ATLANTA – Former information- technology entrepreneur Buck Goldstein and strategic partner Mellon Ventures in February launched netWorth Partners, the latest in a growing list of Internet-focused venture funds.
Mellon Ventures, the captive equity investment vehicle for Mellon Bank, will invest in netWorth as a strategic limited partner, sharing deal flow and expertise and assisting in due diligence. Mellon also will warehouse netWorth deals until the fund closes so the firm can begin investing immediately. Mr. Goldstein expects to make three to five investments by the time the vehicle concludes fund raising in mid-year.
Although Mr. Goldstein is unsure about the amount of capital netWorth will raise, he expects to invest a minimum of $60 million to $65 million over the next two years. The new firm’s relationship with Mellon gives netWorth the luxury of not having to worry too much about the fund’s final tally. “We’re not going to turn down [an attractive] deal … because we don’t have the resources,” he explained.
The firm is talking with a variety of prospective limited partners, primarily corporations that can “bring more than money” to the table, Mr. Goldstein said. NetWorth is targeting about four or five such partners, in addition to a select group of individuals.
The vehicle’s L.P. base likely will come from Mr. Goldstein’s contacts from his years as chairman and president of Information America, an online database company he co-founded in 1981. The company was sold in 1994 to West Publishing, a division of Thomson Corp., the parent company of Venture Capital Journal.
NetWorth, which primarily expects to invest between $3 million to $5 million per deal, will focus on early-stage companies that have revenue and are beyond angel and seed-stage rounds of financing.
Venture capitalists in 1998 invested a total of $5.43 billion in computer software and services (story page 39), the industry category to which Internet investments belong, according to Venture Economics Information Services, a research company affiliated with VCJ. Many of these investments, however, are made as part of larger information technology-focused vehicles that only make some of their investments in Internet companies.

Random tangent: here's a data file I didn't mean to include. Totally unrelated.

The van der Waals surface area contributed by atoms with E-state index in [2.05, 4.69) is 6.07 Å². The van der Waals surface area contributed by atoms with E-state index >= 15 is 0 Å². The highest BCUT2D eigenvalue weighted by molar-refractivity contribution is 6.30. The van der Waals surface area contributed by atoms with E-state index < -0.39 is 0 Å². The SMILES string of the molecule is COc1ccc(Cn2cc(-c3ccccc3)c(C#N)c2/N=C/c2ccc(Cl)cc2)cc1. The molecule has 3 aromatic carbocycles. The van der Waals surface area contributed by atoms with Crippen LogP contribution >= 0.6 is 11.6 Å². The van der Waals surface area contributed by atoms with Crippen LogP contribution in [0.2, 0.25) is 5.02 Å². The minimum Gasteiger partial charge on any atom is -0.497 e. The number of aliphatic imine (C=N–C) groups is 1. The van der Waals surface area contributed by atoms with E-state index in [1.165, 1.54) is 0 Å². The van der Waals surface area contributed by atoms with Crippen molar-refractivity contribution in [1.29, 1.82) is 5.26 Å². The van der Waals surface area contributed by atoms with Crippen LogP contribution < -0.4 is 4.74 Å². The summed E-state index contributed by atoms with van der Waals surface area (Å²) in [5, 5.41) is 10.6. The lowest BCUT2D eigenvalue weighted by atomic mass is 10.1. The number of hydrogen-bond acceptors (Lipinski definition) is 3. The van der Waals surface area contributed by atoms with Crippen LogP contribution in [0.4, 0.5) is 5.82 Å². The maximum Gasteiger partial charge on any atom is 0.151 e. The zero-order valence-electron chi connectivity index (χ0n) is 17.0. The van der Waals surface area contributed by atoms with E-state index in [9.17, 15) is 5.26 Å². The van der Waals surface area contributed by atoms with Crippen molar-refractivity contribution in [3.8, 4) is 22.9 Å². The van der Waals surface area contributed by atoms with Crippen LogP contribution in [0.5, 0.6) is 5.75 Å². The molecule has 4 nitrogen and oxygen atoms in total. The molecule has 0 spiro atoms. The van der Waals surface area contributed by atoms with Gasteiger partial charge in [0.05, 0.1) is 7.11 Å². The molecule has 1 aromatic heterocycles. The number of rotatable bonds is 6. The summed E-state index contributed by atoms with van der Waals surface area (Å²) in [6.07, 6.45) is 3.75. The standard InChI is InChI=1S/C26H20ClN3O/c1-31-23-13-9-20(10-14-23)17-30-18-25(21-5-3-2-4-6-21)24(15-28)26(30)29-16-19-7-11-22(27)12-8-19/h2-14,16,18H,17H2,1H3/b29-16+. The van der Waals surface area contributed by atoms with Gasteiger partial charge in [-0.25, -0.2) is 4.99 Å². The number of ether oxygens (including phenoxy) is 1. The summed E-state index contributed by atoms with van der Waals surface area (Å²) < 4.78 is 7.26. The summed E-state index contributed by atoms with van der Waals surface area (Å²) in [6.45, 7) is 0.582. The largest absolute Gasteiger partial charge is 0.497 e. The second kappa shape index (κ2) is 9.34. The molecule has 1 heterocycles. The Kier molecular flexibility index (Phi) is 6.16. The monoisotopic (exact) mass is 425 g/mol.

NetWorth was founded on the premise that the time had come “for grown-ups on the Internet,” Mr. Goldstein said. He sees great potential for investors who realize the value of facilitating business transactions and commerce, rather than those who focus on content – a trend that an increasing number of VCs have identified (VCJ, January, page 37). Entrepreneurs with operational experience will be invaluable to these companies, and vehicles with deep pockets such as netWorth will be ready to fund them, Mr. Goldstein said.
Larry Mock, president of Mellon Ventures, shares Mr. Goldstein’s vision. “The Internet needs focus,” he said. “It’s not just something you can put in a broad portfolio. We wanted [to invest in] a partnership that is focusing strictly on the Internet.”
Mellon Ventures had invested in about six Internet companies at press time, usually alongside investors experienced in the industry such as Flatiron Partners, Chase Capital Partners and Prospect Street Ventures in New York and Internet Capital Group in Philadelphia. Current portfolio companies include The ComputerJobs Store Inc., interactive marketing solutions provider iXL, Qwest Communications Corp. and Multex.com, formerly Multex Systems.